Ph.D., University of Virginia (2013)
B.A., The College of William and Mary (2008)
Most of the courses I teach at Amherst are related to developmental psychology. However, the curriculum here allows me to teach a wide range of classes, from larger introductory courses, to more advanced courses of research methods and topics within developmental psychology. While every course is different, my primary goals are twofold: to engage students in some of the important questions of psychology, and to train students in the skills of evaluating claims and building and defending their own theories. We practice these skills using the lens of psychology, but I believe that learning to apply skills in a broad range of contexts is a unique strength of a liberal arts education. Therefore, I also design my courses so that students can identify and practice application of their skills outside of the classroom, in a wide array of experiences and pursuits.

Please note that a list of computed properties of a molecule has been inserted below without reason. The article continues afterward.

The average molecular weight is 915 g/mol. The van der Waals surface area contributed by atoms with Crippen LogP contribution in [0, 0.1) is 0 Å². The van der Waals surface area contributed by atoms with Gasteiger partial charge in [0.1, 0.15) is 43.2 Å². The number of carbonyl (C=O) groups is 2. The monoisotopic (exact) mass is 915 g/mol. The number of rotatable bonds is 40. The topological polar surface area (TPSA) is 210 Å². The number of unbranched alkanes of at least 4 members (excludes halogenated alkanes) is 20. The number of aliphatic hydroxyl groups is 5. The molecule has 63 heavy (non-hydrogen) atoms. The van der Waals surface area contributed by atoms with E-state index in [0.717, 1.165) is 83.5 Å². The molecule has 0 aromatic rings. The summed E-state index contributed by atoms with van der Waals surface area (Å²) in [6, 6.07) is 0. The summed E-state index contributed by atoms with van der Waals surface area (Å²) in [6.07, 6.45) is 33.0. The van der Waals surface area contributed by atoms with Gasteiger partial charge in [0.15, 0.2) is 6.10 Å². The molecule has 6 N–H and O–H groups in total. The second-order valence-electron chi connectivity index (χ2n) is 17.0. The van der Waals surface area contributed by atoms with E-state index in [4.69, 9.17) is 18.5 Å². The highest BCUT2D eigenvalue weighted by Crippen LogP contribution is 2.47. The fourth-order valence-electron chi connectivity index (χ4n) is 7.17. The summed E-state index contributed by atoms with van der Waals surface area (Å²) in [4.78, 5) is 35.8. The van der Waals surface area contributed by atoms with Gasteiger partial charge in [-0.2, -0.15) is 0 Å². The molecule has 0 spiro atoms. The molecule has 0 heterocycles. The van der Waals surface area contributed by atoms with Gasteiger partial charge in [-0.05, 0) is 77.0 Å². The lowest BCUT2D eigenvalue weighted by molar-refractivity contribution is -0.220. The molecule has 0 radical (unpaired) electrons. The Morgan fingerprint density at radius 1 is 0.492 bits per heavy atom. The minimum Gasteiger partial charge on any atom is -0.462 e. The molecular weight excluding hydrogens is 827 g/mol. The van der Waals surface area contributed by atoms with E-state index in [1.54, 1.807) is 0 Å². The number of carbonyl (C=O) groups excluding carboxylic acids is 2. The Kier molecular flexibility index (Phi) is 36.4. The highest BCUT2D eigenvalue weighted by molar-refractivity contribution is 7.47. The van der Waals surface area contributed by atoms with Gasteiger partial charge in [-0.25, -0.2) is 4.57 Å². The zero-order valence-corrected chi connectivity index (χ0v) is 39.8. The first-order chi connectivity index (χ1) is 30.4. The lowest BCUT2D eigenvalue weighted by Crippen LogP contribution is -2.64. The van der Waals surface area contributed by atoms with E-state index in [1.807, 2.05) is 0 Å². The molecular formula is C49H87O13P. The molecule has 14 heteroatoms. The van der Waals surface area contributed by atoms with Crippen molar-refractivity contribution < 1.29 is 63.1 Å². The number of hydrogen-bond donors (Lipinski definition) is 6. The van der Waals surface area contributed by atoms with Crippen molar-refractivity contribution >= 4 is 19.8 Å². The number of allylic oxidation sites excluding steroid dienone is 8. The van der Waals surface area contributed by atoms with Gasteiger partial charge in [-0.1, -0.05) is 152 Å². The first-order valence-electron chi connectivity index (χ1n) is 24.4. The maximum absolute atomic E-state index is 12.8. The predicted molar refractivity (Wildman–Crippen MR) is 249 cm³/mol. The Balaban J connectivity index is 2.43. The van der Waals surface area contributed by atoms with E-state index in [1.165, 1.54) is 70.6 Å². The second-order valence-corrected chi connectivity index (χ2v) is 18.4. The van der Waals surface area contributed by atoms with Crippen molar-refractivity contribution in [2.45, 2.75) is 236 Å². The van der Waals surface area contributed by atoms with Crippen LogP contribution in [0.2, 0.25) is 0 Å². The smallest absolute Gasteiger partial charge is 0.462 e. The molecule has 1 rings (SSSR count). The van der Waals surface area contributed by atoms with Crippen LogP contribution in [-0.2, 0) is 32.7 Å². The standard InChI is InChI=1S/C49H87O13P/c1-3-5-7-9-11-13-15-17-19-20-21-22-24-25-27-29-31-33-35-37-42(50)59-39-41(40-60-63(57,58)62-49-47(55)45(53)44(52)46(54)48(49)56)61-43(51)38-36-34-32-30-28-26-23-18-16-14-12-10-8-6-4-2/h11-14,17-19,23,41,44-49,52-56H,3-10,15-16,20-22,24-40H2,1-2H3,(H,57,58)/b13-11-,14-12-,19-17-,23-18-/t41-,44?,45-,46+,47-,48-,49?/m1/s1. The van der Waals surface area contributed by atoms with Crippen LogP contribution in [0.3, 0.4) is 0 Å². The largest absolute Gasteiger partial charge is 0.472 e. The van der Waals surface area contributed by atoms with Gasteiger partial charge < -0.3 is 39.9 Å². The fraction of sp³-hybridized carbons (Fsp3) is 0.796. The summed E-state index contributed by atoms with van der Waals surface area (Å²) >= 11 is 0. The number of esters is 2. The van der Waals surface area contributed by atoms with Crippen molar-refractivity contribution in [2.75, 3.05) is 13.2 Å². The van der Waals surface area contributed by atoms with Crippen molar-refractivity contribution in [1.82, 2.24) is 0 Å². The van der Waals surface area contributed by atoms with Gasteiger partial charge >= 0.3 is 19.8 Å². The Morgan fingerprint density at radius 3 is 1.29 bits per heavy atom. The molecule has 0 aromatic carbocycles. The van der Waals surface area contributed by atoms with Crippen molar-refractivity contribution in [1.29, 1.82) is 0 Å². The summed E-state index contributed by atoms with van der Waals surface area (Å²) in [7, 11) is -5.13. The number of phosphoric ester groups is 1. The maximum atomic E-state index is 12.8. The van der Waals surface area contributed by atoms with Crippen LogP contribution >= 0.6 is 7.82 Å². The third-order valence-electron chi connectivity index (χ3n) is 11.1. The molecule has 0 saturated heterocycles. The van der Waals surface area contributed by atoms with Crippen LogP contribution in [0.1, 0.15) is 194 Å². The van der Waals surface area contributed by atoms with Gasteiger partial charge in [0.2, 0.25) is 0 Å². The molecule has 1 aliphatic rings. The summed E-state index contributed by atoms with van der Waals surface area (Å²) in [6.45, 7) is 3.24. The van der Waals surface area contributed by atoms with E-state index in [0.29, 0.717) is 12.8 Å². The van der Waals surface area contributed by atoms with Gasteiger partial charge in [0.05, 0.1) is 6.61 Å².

The ability to communicate, especially for the purposes of teaching and learning, may be what distinguishes humans from many of our closest genetic relatives. The goal of my research is to explore the essence of our predisposition to teach and learn from others. Specifically, by examining the ways that young children behave in pedagogical situations, I hope to understand some of the fundamental expectations and assumptions that humans have about communicating for the purpose of conveying information to others. There are two main ways that children learn about the world around them: gaining first-hand experience (e.g., tasting a lemon and figuring out that it’s sour) and learning information from other people (e.g., hearing that lemons are sour, and believing what they’re told). Understanding the process by which children learn from others is particularly important because much of what children need to know about the world cannot be learned through first-hand experience (e.g., the fact that the earth is round), instead, they must simply listen to others and trust what they are told. Learning from others also requires that children be discerning in terms of who they trust: they need to identify and rely on those who are knowledgeable and helpful, and identify and ignore those who are ignorant or deceptive. My research is focused on better understanding how and when children choose to learn from others. One line of my research asks whether children evaluate others’ nonverbal cues (i.e., pointing gestures), in addition to their spoken language, to determine good sources of information. Another, more recent, line of my research explores the variation and complexity in how children learn from others. In this line of research, we explore whether individual differences, previous experiences, and context affect children’s decisions to trust others as good sources of information.